To investigate whether the YULINK expression level could affect cell proliferation, PASMCs with YULINK knockdown (KD) or overexpression (OE) in response to PDGF (20 ng/ml) at 0 and 5 days were subjected to MTT proliferation/viability analysis (Fig. 2A), with increased cell proliferation being noted in PASMCs with PDGF for 5 days compared to those without PDGF treatment. Cell proliferation was inhibited in PASMCs with YULINK KD with or without PDGF treatment. In contrast, cell proliferation was enhanced in PASMCs with YULINK OE with or without PDGF treatment. Similarly, the colony formation assay provided additional evidence of the relationship between YULINK expression and cell proliferation. In the presence of PDGF treatment or in PAH-PASMCs, numerous and distinct colonies formed. However, when YULINK was preemptively suppressed, the colony formations were noticeably reduced (Additional file 1: Fig. S1).

Fig. 2
figure 2

Positive correlation between YULINK expression and cell proliferation in PASMCs. A PASMCs with YULINK KD or OE were treated with or without PDGF (20 ng/ml) for 5 days before harvest for MTT analysis. B PASMCs with the same treatment for 24 h were stained with PI and subjected to flow cytometry. The cell cycle profiles are presented with bar graphs indicating the distributions of the cells in the cell cycle. The values represent the mean of three independent experiments ± standard deviation. *p < 0.05 compared to scramble control without PDGF. #p < 0.05 between compared groups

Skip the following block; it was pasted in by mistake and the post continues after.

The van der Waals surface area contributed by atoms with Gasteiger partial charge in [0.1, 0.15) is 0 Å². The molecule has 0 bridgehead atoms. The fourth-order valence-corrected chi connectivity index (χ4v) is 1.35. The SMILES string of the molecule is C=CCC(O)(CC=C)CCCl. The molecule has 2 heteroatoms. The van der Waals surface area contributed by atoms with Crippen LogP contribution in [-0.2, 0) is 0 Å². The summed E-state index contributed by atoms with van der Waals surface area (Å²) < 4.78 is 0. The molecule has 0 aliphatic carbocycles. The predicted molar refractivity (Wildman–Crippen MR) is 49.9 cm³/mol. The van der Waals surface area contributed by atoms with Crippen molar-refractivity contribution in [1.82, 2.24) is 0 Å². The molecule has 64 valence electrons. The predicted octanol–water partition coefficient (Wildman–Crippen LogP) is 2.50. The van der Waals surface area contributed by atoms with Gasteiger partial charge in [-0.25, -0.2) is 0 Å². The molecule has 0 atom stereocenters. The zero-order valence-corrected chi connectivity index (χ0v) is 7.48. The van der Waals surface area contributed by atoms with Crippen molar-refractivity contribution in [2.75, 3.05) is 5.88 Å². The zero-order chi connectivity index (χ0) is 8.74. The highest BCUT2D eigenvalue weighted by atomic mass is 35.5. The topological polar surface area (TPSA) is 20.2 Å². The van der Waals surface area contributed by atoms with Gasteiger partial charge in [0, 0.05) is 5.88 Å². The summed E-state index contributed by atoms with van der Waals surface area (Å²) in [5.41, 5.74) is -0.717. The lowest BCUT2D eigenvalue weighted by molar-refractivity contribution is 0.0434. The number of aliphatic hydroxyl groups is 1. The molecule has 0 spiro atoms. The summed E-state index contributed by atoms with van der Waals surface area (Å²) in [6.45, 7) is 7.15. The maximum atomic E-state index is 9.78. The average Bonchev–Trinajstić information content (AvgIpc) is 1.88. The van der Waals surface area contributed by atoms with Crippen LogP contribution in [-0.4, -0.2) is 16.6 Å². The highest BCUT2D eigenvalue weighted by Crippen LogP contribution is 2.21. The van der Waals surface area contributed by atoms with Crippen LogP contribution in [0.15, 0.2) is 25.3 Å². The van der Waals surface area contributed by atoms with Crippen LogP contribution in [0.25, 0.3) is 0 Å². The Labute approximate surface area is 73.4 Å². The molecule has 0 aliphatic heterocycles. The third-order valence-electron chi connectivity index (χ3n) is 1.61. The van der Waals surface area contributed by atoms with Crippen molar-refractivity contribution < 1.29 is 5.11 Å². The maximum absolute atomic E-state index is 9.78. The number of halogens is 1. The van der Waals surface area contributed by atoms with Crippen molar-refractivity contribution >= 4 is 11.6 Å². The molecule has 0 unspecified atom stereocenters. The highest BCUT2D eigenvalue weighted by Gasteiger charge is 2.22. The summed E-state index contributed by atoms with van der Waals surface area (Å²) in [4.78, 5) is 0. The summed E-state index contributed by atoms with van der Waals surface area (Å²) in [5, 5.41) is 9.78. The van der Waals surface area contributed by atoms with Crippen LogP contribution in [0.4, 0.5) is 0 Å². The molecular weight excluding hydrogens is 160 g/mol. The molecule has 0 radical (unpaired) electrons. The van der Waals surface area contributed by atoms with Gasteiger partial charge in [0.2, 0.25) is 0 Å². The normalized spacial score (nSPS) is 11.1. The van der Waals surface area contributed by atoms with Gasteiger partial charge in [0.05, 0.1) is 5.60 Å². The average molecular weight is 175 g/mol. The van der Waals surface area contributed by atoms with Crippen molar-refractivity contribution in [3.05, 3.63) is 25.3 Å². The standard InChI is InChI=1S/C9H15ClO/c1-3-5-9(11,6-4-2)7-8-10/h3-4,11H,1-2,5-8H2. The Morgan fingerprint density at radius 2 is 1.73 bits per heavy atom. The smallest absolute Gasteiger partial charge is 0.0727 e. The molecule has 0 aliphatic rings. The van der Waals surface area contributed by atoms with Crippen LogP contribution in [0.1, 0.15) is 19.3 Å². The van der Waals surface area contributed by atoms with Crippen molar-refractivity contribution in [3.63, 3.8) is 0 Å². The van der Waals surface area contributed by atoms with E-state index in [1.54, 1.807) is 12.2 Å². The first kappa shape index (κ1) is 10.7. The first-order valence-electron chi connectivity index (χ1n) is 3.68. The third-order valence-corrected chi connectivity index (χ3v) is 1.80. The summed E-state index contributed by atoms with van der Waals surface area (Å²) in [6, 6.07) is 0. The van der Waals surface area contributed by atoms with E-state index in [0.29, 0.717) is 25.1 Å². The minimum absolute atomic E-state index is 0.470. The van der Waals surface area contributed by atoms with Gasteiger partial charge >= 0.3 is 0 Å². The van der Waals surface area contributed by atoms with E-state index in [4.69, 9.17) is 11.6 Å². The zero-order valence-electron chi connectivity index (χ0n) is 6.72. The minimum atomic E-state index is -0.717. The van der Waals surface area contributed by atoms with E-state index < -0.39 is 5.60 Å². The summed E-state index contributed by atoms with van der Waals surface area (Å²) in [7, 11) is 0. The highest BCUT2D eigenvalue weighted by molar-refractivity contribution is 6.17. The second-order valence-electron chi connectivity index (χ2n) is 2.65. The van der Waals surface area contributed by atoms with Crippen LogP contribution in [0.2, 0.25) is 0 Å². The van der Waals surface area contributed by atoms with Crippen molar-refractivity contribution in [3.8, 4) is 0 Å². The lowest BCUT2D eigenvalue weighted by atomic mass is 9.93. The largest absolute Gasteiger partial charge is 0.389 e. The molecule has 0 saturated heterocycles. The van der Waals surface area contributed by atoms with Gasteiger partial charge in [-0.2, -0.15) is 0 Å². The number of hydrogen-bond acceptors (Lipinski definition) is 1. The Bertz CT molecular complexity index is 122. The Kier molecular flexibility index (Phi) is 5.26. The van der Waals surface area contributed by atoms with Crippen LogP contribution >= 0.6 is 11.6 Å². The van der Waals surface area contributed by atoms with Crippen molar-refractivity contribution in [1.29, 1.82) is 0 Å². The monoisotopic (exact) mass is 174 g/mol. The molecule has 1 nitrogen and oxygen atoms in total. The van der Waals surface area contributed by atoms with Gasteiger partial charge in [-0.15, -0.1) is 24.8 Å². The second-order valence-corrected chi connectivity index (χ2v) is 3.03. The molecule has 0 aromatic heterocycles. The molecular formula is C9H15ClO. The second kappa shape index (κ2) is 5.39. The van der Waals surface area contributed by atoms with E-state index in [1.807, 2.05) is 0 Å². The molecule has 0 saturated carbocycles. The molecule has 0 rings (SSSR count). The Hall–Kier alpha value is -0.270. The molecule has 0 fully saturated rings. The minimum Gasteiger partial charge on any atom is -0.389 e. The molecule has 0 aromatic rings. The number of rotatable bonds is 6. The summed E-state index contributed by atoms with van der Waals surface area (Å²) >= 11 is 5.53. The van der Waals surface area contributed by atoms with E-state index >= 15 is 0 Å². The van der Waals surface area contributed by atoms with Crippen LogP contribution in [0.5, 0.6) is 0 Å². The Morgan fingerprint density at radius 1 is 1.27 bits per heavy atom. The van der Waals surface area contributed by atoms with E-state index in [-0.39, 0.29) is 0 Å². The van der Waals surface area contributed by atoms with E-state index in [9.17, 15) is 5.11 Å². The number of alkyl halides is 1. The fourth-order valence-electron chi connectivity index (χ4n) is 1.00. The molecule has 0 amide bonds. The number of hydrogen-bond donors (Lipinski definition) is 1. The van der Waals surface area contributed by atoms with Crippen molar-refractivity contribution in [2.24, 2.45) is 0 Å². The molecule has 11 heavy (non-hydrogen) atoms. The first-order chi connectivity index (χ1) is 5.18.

As shown in Fig. 2B, these results were further confirmed by cell cycle profile analysis. Both floating and attached cells were collected and stained with propidium iodide (PI) for DNA content detection. In comparison to the scramble control, treatment with PDGF triggered a significant increase in the S-phase population, indicating further DNA synthesis for cell proliferation; however, this upregulated S-phase population was not found in PASMCs with YULINK knockdown. Even without PDGF treatment, PASMCs with YULINK knockdown or overexpression alone slightly suppressed or increased the S-phase population, respectively, accompanied by an increased or decreased G1 phase population, respectively.

Furthermore, existing researches have indicated that PAH pathogenesis involves genomic instability, the production of free radicals, and elevated levels of DNA damage [13, 18], which can lead to apoptosis. However, this effect is likely transient, as cells eventually tend to exhibit increased proliferation during PAH pathogenesis. It is evident that in PASMCs treated with PDGF, there was an increase in the subG1 population, which was further elevated in cells with YULINK overexpression. However, when YULINK was inhibited, this elevation in the subG1 population was significantly mitigated. These results align with the notion that YULINK overexpression, particularly in conjunction with PDGF treatment, leads to genome instability and cell death associated with PAH. This finding also suggests that the inhibition of YULINK could be advantageous in suppressing the pathogenesis of PAH. Taken together, the cell proliferation of PASMCs was positively correlated with YULINK under PDGF treatment.